Siemens researchers have designed an integrated single-chip fiber-optic receiver which could enable cheap 100Gbit/s Ethernet.
In tests over a 480km loop of fiber, the chip converted optical signals to error-free electronic data at 107Gbit/s. It will cut costs by replacing several optical receiving modules with just one, said Siemens project coordinator Dr Rainer Derksen.
Today, the signal on a fiber must be optically split into several slower signals, and each of these converted by a photodiode. Current technology also limits the capacity of each data channel on a fiber to around 40Gbit/s, according to Siemens.
The new chip, which uses silicon-germanium semiconductor technology developed by Infineon, needs only one photodiode and no optical splitters. In addition, Derksen and his team have designed the chip so no separate clock signal is needed - it derives the clock from the main signal.
Derksen added that a major challenge for the Siemens team was that high frequency signals can reflect or oscillate within a chip, so the dimensions of the circuit were critical.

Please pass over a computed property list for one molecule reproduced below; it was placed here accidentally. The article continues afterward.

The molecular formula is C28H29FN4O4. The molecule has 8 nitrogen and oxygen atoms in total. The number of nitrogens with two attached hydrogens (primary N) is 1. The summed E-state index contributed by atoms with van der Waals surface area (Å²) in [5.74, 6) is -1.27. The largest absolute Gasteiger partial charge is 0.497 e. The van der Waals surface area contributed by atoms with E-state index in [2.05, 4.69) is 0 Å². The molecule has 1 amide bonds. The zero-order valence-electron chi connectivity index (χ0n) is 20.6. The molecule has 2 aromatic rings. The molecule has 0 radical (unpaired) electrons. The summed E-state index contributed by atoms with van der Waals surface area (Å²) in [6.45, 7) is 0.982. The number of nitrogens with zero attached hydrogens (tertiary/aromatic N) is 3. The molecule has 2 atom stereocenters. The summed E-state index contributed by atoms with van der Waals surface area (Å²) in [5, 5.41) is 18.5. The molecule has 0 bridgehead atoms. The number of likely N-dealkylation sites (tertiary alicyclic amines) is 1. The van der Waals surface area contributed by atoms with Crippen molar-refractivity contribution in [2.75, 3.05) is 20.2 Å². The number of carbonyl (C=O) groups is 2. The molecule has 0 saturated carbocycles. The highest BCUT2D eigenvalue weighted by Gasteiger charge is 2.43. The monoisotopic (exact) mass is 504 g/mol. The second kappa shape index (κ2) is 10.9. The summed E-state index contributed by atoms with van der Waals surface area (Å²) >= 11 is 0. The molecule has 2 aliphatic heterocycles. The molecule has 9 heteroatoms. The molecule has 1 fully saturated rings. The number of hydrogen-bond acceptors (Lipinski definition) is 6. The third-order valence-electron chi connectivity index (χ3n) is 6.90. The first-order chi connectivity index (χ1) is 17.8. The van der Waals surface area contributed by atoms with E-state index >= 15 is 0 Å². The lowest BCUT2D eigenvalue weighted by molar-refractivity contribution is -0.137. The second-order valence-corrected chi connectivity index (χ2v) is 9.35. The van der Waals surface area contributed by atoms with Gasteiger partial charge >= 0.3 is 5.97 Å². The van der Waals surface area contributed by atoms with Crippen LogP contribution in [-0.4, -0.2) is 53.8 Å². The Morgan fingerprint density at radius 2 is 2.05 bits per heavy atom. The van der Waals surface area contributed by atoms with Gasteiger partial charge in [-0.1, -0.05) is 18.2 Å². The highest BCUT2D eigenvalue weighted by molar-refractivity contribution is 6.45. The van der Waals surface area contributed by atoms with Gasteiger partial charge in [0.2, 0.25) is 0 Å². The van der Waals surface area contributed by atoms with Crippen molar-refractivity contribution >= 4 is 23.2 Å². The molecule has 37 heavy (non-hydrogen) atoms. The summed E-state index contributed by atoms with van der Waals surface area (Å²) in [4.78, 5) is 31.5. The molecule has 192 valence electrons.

He added that the chip could potentially be combined with dense wavelength division multiplexing (DWDM) to allow a fiber to carry several multiplexed 100Gbit/s channels.
Breaking the 100Gbit/s barrier is vital, as the networking industry looks beyond Gigabit and 10G Ethernet to either 40G or 100G. Siemens said that the first products based on its new chip could reach the switching centers and backbones of network operators in two to three years time.